Oxford Street in the run-up to Christmas (or at any time, really) can be hell on earth. Indeed, I remember getting uncomfortably stuck in a human traffic jam at Oxford Circus the day before Christmas Eve some years ago, after being unwillingly dragged up there for some last-minute shopping by a friend – I vowed ‘never again’ after that!
But while walking down towards Marble Arch and the bus home one evening a few weeks ago, I was struck by how pretty a lot of this year’s Christmas lights are, especially the delicate silvery-white sparkling globes strung across the length of Oxford Street. This makes a change, as anyone who witnessed the horribly tacky and disappointing ‘sponsored’ lights of the last few years will agree.
However you feel about the temples of commerce that are Oxford and Regent Streets, their annual displays of lights are a London seasonal tradition – one that dates back to the 1950s. After media complaints that Central London looked very dull at Christmas time, the Regent Street Association decided to do something about it and put up the first lights in 1954.
Five years later, in 1959, Oxford Street decided to follow suit – although bits of their display rather dangerously fell off several times that year. There have been other controversies too, mainly over funding (which explains the sponsorship seen in recent decades), and economic recession even meant there were no Central London Christmas lights at all at various points during the 1960s and 1970s.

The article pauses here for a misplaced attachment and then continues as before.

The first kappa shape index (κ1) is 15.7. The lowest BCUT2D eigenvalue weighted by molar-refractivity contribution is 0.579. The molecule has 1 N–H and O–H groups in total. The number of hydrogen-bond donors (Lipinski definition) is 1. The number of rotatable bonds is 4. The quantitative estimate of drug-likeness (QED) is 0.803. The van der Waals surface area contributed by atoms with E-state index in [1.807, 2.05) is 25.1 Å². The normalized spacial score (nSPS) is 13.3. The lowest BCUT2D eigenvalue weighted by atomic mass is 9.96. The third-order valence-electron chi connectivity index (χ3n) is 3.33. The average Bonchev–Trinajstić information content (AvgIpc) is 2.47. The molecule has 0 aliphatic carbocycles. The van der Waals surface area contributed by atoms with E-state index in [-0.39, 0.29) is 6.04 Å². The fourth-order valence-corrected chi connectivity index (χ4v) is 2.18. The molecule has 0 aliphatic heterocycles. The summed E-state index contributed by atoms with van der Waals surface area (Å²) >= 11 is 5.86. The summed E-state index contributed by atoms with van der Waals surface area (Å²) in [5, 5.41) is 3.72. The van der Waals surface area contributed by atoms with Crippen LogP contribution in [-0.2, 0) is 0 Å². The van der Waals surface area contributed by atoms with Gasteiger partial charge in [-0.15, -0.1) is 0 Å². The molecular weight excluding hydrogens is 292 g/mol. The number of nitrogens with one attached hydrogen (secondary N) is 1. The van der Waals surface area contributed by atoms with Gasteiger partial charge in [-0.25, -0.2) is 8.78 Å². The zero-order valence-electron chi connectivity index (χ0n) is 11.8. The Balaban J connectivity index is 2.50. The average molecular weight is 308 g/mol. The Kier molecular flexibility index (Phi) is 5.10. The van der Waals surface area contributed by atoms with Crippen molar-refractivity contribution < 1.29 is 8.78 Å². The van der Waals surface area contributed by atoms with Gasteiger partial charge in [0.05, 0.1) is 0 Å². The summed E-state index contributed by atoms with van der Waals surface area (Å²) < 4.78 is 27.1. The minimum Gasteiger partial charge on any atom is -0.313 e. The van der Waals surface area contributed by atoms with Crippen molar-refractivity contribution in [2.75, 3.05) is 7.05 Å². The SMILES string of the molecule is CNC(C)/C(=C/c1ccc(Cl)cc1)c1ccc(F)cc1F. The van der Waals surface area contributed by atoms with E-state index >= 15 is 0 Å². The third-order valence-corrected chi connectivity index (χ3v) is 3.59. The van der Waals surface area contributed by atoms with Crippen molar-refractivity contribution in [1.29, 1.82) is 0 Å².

In more recent years, environmental issues have come to the fore, with concerns voiced in the media about the amount of energy used by the lights, which remain on 24 hours a day. In 2006, the organisers of the display explained they were using low energy bulbs and had already significantly reduced their power consumption (however, I don’t know what the statistics are now).
Traditionally switched on in mid-November (although this can change – for example, the ceremony was postponed in 1963 after the death of JFK), and usually by a celebrity of some kind, the lights of Oxford Street will remain on until the end of the Christmas season on January 6th. During that time, millions of people will visit Oxford Street to shop and see the lights.
I’ll be staying at home, I think…
For more Christmas in London posts, see here.
For more Christmas posts, see here.